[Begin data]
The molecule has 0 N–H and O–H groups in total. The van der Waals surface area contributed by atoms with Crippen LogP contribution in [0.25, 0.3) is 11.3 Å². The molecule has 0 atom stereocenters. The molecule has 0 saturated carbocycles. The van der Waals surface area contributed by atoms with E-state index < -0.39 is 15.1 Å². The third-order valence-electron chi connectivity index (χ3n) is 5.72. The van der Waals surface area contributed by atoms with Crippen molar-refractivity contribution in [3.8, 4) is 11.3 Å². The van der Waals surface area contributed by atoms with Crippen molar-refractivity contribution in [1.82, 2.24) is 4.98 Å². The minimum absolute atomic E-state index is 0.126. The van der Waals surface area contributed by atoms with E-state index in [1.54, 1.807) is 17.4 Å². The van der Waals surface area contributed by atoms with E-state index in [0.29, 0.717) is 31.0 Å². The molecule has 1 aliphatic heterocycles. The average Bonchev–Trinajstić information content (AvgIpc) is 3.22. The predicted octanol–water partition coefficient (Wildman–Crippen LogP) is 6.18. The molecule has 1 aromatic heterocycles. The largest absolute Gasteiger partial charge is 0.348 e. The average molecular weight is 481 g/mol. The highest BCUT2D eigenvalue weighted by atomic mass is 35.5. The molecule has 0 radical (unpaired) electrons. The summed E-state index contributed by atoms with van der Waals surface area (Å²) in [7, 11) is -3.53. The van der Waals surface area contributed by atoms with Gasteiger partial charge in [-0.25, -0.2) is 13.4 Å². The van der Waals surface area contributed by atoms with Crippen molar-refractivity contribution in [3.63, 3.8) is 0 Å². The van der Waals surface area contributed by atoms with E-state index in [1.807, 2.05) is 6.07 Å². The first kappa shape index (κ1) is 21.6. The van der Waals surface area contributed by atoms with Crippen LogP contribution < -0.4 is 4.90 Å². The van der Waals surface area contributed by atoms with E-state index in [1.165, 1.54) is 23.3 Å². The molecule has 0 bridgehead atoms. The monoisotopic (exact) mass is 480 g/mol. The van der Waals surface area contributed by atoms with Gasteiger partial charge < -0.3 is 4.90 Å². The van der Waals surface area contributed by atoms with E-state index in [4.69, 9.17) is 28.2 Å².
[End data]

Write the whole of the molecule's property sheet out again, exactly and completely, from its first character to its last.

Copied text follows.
The molecule has 0 N–H and O–H groups in total. The van der Waals surface area contributed by atoms with Crippen LogP contribution in [0.25, 0.3) is 11.3 Å². The molecule has 0 atom stereocenters. The molecule has 0 saturated carbocycles. The van der Waals surface area contributed by atoms with E-state index < -0.39 is 15.1 Å². The third-order valence-electron chi connectivity index (χ3n) is 5.72. The van der Waals surface area contributed by atoms with Crippen molar-refractivity contribution in [3.8, 4) is 11.3 Å². The van der Waals surface area contributed by atoms with Crippen molar-refractivity contribution in [1.82, 2.24) is 4.98 Å². The minimum absolute atomic E-state index is 0.126. The van der Waals surface area contributed by atoms with E-state index in [1.54, 1.807) is 17.4 Å². The van der Waals surface area contributed by atoms with E-state index in [0.29, 0.717) is 31.0 Å². The molecule has 1 aliphatic heterocycles. The average Bonchev–Trinajstić information content (AvgIpc) is 3.22. The predicted octanol–water partition coefficient (Wildman–Crippen LogP) is 6.18. The molecule has 1 aromatic heterocycles. The largest absolute Gasteiger partial charge is 0.348 e. The average molecular weight is 481 g/mol. The highest BCUT2D eigenvalue weighted by atomic mass is 35.5. The molecule has 0 radical (unpaired) electrons. The summed E-state index contributed by atoms with van der Waals surface area (Å²) in [7, 11) is -3.53. The van der Waals surface area contributed by atoms with Gasteiger partial charge in [-0.25, -0.2) is 13.4 Å². The van der Waals surface area contributed by atoms with Crippen molar-refractivity contribution in [3.63, 3.8) is 0 Å². The van der Waals surface area contributed by atoms with E-state index in [1.807, 2.05) is 6.07 Å². The first kappa shape index (κ1) is 21.6. The van der Waals surface area contributed by atoms with Crippen LogP contribution < -0.4 is 4.90 Å². The van der Waals surface area contributed by atoms with E-state index in [1.165, 1.54) is 23.3 Å². The molecule has 0 bridgehead atoms. The monoisotopic (exact) mass is 480 g/mol. The van der Waals surface area contributed by atoms with Gasteiger partial charge < -0.3 is 4.90 Å². The van der Waals surface area contributed by atoms with E-state index in [4.69, 9.17) is 28.2 Å².